Investigation of in vitro and in vivo skin permeability using laser scanning microscopy
thesisposted on 2022-03-28, 09:57 authored by Xin Zhao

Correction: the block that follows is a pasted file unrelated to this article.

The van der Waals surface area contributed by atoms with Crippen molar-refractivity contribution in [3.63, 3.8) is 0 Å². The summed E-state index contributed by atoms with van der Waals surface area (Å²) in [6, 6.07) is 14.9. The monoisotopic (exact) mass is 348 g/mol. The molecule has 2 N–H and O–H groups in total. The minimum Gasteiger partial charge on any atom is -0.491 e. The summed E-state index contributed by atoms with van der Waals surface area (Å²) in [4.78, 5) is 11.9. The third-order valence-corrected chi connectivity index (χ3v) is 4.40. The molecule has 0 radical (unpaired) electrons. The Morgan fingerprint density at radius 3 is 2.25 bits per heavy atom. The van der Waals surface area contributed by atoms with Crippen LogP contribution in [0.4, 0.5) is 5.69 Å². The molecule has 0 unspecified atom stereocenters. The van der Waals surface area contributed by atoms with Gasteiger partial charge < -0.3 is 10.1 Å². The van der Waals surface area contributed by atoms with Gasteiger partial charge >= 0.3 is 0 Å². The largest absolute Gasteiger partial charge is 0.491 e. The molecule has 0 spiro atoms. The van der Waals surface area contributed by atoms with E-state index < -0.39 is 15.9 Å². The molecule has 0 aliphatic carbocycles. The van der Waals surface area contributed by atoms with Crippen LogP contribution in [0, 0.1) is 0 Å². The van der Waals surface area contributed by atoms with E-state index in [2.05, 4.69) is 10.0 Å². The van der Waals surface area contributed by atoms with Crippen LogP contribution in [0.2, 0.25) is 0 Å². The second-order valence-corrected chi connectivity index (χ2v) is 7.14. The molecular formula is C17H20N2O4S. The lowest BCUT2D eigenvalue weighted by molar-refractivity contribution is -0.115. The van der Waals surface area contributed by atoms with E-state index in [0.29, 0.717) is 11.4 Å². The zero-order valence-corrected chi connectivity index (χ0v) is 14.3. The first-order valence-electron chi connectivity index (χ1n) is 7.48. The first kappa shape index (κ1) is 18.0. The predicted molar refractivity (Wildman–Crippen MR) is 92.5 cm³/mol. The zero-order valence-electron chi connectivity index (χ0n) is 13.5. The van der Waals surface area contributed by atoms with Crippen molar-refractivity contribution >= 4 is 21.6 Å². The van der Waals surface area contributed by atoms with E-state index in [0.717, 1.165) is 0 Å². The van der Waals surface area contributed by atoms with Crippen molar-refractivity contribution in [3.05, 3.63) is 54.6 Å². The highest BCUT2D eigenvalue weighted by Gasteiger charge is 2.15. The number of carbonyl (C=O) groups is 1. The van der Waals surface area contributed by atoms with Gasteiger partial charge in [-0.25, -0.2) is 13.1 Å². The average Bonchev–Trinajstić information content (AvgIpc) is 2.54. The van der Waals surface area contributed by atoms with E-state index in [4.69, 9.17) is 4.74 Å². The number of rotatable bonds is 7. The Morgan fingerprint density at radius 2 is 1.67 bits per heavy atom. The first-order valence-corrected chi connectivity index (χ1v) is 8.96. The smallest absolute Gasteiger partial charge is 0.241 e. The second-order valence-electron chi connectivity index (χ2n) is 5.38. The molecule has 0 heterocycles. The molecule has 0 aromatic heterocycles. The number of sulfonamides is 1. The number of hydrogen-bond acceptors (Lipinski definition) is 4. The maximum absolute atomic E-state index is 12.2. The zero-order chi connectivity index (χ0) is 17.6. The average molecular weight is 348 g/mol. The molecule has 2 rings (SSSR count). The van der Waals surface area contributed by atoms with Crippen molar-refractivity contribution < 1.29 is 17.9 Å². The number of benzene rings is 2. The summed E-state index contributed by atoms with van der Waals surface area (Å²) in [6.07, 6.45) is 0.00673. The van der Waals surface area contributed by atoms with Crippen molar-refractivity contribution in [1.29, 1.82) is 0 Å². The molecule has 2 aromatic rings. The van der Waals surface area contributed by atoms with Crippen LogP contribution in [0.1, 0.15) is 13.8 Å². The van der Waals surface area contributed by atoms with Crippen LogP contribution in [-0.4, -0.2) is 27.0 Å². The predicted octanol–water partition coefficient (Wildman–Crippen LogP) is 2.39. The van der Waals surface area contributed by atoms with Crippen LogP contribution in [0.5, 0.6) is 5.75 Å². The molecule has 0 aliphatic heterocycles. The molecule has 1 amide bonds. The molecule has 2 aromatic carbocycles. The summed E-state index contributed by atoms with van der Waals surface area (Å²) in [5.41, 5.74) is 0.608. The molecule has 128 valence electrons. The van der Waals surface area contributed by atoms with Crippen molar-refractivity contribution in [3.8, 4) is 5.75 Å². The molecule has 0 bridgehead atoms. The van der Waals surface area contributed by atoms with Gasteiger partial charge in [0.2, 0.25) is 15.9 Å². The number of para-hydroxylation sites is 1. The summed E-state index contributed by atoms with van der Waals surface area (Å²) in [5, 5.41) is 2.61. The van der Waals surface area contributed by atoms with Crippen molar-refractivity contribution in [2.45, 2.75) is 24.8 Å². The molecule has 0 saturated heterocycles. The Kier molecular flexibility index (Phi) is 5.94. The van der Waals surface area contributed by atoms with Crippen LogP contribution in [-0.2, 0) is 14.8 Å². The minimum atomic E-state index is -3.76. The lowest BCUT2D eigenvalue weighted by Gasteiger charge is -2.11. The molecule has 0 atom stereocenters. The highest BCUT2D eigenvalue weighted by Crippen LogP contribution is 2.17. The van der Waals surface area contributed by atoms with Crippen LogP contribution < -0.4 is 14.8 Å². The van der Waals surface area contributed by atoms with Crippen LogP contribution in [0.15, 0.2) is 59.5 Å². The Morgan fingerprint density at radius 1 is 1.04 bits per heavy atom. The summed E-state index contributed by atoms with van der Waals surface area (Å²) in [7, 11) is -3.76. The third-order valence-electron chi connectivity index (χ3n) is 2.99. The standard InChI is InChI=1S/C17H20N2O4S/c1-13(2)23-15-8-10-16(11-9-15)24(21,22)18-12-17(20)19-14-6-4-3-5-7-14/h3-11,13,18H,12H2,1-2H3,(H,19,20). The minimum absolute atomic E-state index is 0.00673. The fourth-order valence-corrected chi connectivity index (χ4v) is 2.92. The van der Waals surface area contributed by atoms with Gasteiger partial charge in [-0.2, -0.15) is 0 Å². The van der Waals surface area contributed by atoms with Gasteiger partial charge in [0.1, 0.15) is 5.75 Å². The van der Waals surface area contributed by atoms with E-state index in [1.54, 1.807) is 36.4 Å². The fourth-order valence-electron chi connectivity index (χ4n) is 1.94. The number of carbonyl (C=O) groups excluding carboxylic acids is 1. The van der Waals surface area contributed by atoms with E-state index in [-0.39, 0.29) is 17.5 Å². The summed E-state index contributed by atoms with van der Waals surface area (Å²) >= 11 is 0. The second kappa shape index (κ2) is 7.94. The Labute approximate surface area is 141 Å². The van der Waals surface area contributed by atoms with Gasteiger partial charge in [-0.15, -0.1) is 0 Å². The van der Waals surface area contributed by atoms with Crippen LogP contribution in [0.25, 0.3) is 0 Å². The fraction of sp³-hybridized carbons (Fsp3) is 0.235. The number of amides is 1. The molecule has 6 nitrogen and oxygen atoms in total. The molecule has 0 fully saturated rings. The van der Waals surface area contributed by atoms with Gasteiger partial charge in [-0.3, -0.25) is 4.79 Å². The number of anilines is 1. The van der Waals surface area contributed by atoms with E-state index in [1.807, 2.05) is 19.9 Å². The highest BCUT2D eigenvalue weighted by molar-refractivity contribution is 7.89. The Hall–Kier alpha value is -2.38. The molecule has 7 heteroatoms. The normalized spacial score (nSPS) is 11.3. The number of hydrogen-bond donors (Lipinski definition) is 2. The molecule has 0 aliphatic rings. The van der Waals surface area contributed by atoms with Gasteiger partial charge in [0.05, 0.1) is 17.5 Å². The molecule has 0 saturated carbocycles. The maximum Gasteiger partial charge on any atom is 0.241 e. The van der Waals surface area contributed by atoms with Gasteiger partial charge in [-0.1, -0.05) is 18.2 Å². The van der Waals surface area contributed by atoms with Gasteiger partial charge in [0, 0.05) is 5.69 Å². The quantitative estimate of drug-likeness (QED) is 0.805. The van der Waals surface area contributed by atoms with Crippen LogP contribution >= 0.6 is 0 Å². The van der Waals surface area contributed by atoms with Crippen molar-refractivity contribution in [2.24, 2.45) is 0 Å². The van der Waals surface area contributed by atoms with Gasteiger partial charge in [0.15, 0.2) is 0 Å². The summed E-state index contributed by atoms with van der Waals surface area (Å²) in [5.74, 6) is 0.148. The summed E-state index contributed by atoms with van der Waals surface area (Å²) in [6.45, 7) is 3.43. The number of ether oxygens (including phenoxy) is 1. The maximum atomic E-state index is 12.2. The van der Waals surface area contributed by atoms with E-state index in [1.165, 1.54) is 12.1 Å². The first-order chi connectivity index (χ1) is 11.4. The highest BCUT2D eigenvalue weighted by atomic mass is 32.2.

Understanding the skin permeability, especially, live human skin permeability is important for several reasons. Firstly, transdermal (through skin) drug delivery is proclaimed as a key delivery mechanism of the future. It offers a targeted drug delivery to the ailment (e.g. muscular pain), with the potential for lower dosages and increased patient compliance. Secondly, skin is the largest organ of an organism serving to protect it from environmental assault. Therefore, thorough understanding of the skin permeability to molecules, macromolecules, and nanoparticles will serve to optimise targeted drug delivery strategies, and minimise potentially hazardous environmental impact. -- In this thesis, these important tasks were addressed by applying emerging optical imaging techniques, e.g. Fluorescence Confocal Scanning Microscopy (FCSM) and Fluorescence Multiphoton Microscopy (FMM), to study of the skin permeability, its kinetics and penetration pathways, with a particular focus on in vivo imaging. These microscopes are especially suitable for imaging of a thick and heterogeneous tissue such as skin. They provide real-time imaging of distribution of endogenous (intrinsic to tissue) and exogenous (externally introduced) fluorophores, as well as luminescent nanoparticles within superficial skin layers in vivo and in vitro on the subcellular scale. Thus, both three-dimensional skin architecture and exogenous fluorophores/nanoparticles can be simultaneously visualised. Of critical importance is to answer a question, whether molecules and nanoparticles under study are absorbed sub-dermally, passing stratum corneum, the topmost layer of the skin? -- As a result of multidisciplinary collaborative team investigations, particularly useful nanoparticle transdermal models have been identified and employed: surface-modified quantum dots (CdSe/ZnS) and metal oxide wide bandgap nanostructures, such as zinc oxide (ZnO-nano) and titanium dioxide (TiO₂-nano) nanoparticles. It appeared that ZnO-nano exhibited remarkable in skin in FMM imaging context. It is explained by its enhanced optical non-linear and serendipitous spectral properties. -- Due to the widespread use of ZnO-nano in skin care products, this work may find useful applications in vivo non-invasive imaging of nanoparticle transdermal penetration. The overall outcome from the optical and electron microscopy imaging studies was that, in human in vivo, nanoparticles stayed in stratum corneum and accumulated into skin folds and/or hair follicle roots of human skin, with a remarkable exception of skin treated with chemical enhancers. The current body of evidence, including contributions of this study, suggests that the form of sunscreen-based nanoparticles studied here is unlikely to result in safety concerns. -- In order to demonstrate an approach for investigation of the permeation pathways and kinetics of low-molecular weight drugs and toxins, permeation of organic dye Rhodamine B (Rh:B) via intercellular (through lipid) and intracellular pathways (through corneocytes) was investigated, using FMM and its derivative, fluorescence recovery after photo-bleaching (FRAP) techniques. As a result of this study, the diffusion coefficient of this exogenous fluorophore has been determined, which turned out to be in a good agreement with the tabulated value.